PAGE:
converted, and they have remained Syrian Christians till today. Islam came to this part of the Kerala west coastal region, through the Arab traders who were frequent visitors there, and who intermarried with local women and became known as Mapillas or Respected Sons-inlaw of the region. The Bishops of the Syrian Christian churches in Kerala were appointed by the head of the Syrian Christian Church in Antioch, and they were Syrians or Persians. A similar Christian community belonging to the Syrian or the Persian church also existed in the early centuries A.D. in Ceylon or what is known as Sri Lanka. The center of this church was actually in Mesapotamia which was a part of the Persian empire, and it was a Syriac church, the language Syriac being spoken in East Syria or in Mesa- potamia. In the second century A.D., the whole region was in the Roman empire, but in the third and the fourth centuries, the Persians defeated the Romans and Mesapotamia came under Persian rule. Because Zoroastrianism was the religion of the Persians, Christians under their rule suffered because of their connection with Rome, and hence the Patriarch proclaimed himself independent of Rome, and he became the Patriarch of the Eastern Christian Church. During the fifth century, Mesapotamia became the refuge of a number of bishops expelled from the Roman empire because they supported the teachings of Nestorius. Nestorianism became the official doctrine of the church of the East centred in Me71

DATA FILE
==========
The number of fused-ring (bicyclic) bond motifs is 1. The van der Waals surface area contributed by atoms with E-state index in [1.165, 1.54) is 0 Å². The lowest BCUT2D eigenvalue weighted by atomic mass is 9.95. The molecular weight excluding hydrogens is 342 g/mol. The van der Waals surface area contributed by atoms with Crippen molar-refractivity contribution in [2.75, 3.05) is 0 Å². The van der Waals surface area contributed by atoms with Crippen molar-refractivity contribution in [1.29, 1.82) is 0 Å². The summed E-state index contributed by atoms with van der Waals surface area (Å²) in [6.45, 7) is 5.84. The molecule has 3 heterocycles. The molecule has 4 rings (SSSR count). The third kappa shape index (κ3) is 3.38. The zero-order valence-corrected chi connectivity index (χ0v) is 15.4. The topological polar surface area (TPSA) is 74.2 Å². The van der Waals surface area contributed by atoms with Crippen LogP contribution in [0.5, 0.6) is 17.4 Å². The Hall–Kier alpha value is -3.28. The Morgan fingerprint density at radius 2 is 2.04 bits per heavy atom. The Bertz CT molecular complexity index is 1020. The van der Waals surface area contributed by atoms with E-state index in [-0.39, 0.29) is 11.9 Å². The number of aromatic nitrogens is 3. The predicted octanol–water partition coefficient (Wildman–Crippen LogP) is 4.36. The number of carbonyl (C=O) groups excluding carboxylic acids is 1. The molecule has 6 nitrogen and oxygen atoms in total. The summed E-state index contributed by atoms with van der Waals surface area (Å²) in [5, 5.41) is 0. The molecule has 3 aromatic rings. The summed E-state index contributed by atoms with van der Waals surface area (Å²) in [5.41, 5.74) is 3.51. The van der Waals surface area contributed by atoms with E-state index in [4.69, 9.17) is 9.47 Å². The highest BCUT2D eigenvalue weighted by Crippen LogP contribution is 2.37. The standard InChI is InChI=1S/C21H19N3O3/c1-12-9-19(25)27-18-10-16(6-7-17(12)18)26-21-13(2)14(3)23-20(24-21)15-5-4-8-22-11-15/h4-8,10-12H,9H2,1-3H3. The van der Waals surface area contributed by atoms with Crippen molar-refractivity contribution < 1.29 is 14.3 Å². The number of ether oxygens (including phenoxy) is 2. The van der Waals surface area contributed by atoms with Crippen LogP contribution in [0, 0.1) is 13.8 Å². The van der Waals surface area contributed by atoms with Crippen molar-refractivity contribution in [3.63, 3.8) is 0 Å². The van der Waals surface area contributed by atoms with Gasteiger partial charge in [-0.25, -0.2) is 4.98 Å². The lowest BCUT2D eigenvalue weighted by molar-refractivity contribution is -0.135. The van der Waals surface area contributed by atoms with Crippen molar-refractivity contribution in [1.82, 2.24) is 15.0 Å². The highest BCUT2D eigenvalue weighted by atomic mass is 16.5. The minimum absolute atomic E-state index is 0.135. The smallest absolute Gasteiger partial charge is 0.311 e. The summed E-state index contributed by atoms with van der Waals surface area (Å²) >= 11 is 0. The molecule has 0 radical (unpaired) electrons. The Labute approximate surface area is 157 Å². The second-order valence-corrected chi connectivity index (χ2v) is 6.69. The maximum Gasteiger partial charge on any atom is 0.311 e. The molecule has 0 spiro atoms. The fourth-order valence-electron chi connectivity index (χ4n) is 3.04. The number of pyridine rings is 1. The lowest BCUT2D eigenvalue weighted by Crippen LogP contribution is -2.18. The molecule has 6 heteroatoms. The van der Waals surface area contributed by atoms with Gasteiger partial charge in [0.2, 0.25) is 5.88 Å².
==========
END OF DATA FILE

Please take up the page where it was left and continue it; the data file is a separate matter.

sapotamia, and it was this religion which was propogated in the countries to the east of Mesapotamia,including India. The Syrian church of Kerala has traditions of an immigration of influential people from East Syria, Mesapotamia and Persia, in 345 A.D. who settled in Coringalore and was given official permission from the king Shiramon Pirumal. Thomas of Jerusalem came to Kerala later on to find out how these Christians were faring. He found out that they had received certain privileges from the Raja there, inscribed on copper plates, and had built a church and a town, which is now the Christian quarters of Cranganore. Some of the Syrian community intermarried with the Indians, but a small percent of them did not. Even today, the two groups do not intermarry. In 823 A.D. two Syrian fathers Mar Sapor and Mar Parut, with the illustrious Sabrisho came to India and reached Kullam or Quilon, and asked king Shakirbirti for a piece of land on which they could build a church, who gave them what they desired. They built a church and a town in the district of Kullam, to which Syrian Bishops and Metropolitans could come and visit. Mar is the Syriac title of bishops. This party settled near Kullam or Quilon, and there are five copper plates recording various grants to these Syrian Christians Three of these are at the Jacobite Seminary at Kottayam, and two at the Marthoma church at Tiruvalla. They are written in TamilMalayalam, and two of them in Pahlavi(Persian) and Arabic, and the